Unicity of Yoneda isomorphism

I am wondering if there is only one unique Yoneda isomorphism, that is a natural isomorphism (natural in C and P, that is) between Hom(yC,P) and PC.

The Yoneda lemma says that there exists at least one, and its common proof is constructive, so we have an example. But is it the only one?

If it is unique, how do we prove that? If not, is there any counter-example?

If there is an isomorphism $\mathrm{Hom}(y C, P) \cong P (C)$ natural in $P$ and $C$, then by restricting to the representable functors one obtains an automorphism of the identity functor of the category $C$ comes from. There are categories for which the identity functor has a non-trivial automorphism group, e.g. $\mathbf{Ab}$, and also categories for which the identity functor has a trivial automorphism group, e.g. $\mathbf{Set}$.
In more detail: let $P = y D$. Then $\mathrm{Hom}(y C, y D) \cong \mathcal{T}(C, D)$, and if we compose with the standard Yoneda isomorphism we get an isomorphism $y D \cong y D$, natural in $D$. The Yoneda embedding $y : \mathcal{T} \to [\mathcal{T}^\mathrm{op}, \mathbf{Set}]$ is fully faithful, so this determines an automorphism of the identity functor on $\mathcal{T}$.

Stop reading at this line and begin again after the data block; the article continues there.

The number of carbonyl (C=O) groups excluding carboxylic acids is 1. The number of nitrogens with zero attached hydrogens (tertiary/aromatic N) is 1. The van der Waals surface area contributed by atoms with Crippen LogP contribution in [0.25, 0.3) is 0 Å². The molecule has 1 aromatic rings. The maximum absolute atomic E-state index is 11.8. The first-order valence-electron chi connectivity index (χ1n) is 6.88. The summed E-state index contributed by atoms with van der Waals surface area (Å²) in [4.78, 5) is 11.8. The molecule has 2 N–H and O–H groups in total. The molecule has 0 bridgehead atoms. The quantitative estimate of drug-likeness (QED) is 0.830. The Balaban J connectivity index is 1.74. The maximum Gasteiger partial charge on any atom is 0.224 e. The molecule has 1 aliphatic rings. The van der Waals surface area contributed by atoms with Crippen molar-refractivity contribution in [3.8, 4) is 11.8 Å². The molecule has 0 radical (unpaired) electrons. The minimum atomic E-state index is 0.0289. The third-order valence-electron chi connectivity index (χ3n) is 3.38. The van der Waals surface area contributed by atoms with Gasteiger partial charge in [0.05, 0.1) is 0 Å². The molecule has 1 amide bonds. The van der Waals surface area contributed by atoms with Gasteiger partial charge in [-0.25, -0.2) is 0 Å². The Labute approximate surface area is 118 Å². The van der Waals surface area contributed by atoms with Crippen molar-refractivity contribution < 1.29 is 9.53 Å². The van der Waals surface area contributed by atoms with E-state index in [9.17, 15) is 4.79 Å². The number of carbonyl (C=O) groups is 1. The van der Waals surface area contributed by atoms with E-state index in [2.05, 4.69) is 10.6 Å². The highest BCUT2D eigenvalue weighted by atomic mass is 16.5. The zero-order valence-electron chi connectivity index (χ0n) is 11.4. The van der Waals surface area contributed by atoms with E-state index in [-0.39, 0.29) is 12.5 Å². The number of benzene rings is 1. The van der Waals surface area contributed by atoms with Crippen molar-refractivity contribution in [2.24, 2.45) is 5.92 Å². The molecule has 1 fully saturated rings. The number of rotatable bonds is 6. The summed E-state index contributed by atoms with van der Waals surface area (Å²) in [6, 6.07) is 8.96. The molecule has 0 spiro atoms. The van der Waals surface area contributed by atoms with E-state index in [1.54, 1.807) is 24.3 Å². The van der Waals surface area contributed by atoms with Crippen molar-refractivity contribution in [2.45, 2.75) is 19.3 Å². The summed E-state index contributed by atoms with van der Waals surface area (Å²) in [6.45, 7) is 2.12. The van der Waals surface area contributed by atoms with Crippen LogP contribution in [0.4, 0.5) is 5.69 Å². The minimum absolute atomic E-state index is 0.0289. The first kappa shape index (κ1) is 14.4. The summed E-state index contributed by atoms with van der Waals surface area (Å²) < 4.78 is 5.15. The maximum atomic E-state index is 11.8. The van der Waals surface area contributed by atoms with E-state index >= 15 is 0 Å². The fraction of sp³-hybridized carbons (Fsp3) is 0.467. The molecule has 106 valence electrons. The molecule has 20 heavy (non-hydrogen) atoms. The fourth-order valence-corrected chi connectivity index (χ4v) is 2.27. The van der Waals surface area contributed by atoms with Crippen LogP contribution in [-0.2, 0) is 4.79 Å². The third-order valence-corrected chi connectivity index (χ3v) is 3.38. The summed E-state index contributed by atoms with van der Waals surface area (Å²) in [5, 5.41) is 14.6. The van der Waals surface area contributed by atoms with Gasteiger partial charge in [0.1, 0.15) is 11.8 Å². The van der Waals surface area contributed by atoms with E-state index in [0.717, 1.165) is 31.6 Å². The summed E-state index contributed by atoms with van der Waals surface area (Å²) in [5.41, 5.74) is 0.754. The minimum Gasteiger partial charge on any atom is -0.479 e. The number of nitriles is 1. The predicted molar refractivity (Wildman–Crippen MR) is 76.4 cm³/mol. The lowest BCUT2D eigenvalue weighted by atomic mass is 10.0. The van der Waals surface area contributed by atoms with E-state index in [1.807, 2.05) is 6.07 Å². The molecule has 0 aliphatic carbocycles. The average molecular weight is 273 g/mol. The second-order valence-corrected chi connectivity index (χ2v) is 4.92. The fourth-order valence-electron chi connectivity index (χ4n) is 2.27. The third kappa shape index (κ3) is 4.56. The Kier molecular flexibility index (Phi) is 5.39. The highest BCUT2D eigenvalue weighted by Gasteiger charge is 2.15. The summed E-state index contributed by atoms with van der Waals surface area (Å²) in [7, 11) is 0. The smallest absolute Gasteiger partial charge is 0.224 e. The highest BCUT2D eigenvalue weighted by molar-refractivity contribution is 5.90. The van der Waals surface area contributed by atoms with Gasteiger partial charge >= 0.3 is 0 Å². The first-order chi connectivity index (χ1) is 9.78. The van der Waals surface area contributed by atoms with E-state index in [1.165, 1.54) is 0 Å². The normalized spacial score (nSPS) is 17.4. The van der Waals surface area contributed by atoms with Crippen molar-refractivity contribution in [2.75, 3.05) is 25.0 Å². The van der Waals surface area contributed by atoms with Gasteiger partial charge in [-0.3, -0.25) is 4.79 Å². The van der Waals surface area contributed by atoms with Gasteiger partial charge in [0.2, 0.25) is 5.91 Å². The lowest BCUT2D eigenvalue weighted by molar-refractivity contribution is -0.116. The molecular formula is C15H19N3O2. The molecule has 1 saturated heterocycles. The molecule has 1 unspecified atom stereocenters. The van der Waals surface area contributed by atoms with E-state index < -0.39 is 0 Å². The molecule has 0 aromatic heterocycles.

Conversely, suppose $\theta : \mathrm{id}_{\mathcal{T}} \Rightarrow \mathrm{id}_{\mathcal{T}}$ is an automorphism. Then we can compose it with the Yoneda embedding and use functoriality of $\mathrm{Hom}$ to get a new natural bijection $\mathrm{Hom}(y C, P) \cong P (C)$: explicitly, it is the map defined by evaluating $P$ at $\theta_C$.
• Hi Zhen Lin, thank you for your answer. However, I don't see clearly the automorphism: Let be $P$ a representable functor with $P=yD=\mathrm{Hom}(C,D)$. We then have that any Yoneda isomorphism is a natural isomorphism $\mathrm{Hom}(yC,yD)\cong\mathrm{Hom}(C,D)$. Then an automorphism of identity applied to $P$ is something like an isomorphic natural transformation $P\rightarrow \theta(P)$, thus $\theta\cong 1_\mathbf{T}$ (where $\mathbf{T}$ is the category to which $P$ belongs). But then I don't see why we supposed $P$ representable? Aug 24 '13 at 14:46
• @AlmeoMaus When you say "an automorphism of identity applied to P is something like an isomorphic natural transformation $P\rightarrow \theta(P)$" it sounds like you are forgetting that a natural transformation is natural between two functors, not "natural" at each value. Aug 24 '13 at 18:56
• The high concept answer is that $[\mathcal{T}^\mathrm{op}, \mathbf{Set}]$ is the free cocompletion of $\mathcal{T}$ when $\mathcal{T}$ is small, so the automorphism group of its identity functor (which is what you are secretly asking about) is isomorphic to the automorphism group of the identity functor of $\mathcal{T}$. Aug 25 '13 at 0:03